Facts on Blackwater and the private security industry
Here are some facts about the company and private security contractors:
WHAT IS BLACKWATER?
* Blackwater is one of the biggest security contractors in Iraq. It employs more than 1,000 people there and is responsible for guarding U.S. diplomats and Embassy security.
* Its distinctive small black helicopters hover above Baghdad and its armed vehicles shadow convoys of senior officials through the city's streets.
* Blackwater USA consists of nine business units, ranging from canine to parachute units, maritime security and the manufacture of custom armoured vehicles.
WHERE DOES IT OPERATE?:
* As well as Iraq, it operates in Afghanistan and has also had domestic contracts, such as guarding and policing New Orleans after Hurricane Katrina.
* Based in Moyock, North Carolina, it says it is "the most comprehensive professional military, law enforcement, security, peacekeeping, and stability operations company in the world."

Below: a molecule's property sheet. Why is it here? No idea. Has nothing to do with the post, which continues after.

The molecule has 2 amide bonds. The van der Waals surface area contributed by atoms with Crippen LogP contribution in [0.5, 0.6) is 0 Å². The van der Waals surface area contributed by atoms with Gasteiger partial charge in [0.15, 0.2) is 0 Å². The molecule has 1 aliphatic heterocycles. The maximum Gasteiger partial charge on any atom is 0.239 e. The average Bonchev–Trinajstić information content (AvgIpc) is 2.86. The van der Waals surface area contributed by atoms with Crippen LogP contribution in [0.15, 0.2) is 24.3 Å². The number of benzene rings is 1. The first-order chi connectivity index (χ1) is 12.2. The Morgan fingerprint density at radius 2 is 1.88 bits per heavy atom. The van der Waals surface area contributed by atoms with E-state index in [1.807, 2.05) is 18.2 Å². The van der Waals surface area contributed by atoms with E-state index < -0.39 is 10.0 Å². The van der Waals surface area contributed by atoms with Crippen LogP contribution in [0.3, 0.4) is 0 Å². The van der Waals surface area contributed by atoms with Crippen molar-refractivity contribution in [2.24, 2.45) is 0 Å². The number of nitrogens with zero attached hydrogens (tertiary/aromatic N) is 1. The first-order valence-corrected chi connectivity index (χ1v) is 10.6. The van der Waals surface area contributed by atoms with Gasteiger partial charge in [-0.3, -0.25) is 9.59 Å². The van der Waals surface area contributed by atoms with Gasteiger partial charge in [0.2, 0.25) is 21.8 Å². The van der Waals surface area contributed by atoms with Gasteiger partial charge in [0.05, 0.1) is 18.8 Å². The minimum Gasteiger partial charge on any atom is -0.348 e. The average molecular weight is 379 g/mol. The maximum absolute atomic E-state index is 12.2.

WHO RUNS IT?:
* The secretive company was founded in 1997 by former Navy SEALs Erik Prince and Al Clark.
* Clark has since left but media-shy CEO Prince -- a right-wing billionaire Christian -- has made substantial donations to Republican politicians.
WHO ARE THE SECURITY CONTRACTORS?:
* Salaries -- reportedly as high as $1,000 a day -- attract troops and ex-Special Forces personnel from countries such as Bosnia, the Philippines, Israel and Chile. Tens of thousands have streamed in since the U.S.-led invasion in 2003.
WHAT IS THEIR ROLE IN IRAQ?:
* They have duties once performed by armed forces such as airport and border security. Other contractors cook soldiers' meals, do their laundry and drive truck convoys.
HOW MANY CONTRACTOR CASUALTIES HAVE THERE BEEN?:
* At least 647 contractors were killed between March 1, 2003, and Sept. 30, 2006.
WHAT'S THE WIDER TREND?:
* The "privatizing war" trend has been accelerating steadily since the end of the Cold War, when the United States and former adversaries began cutting back professional armies.
* The contractors' murky status as civilians in war zones has led to concern in the military over how they fit into the chain of command.
CRITICS AT HOME AND ABROAD:
* Critics say hired security are paid mercenaries. Many Iraqis believe they operate outside the law with little accountability either to the Iraqi government or U.S. military.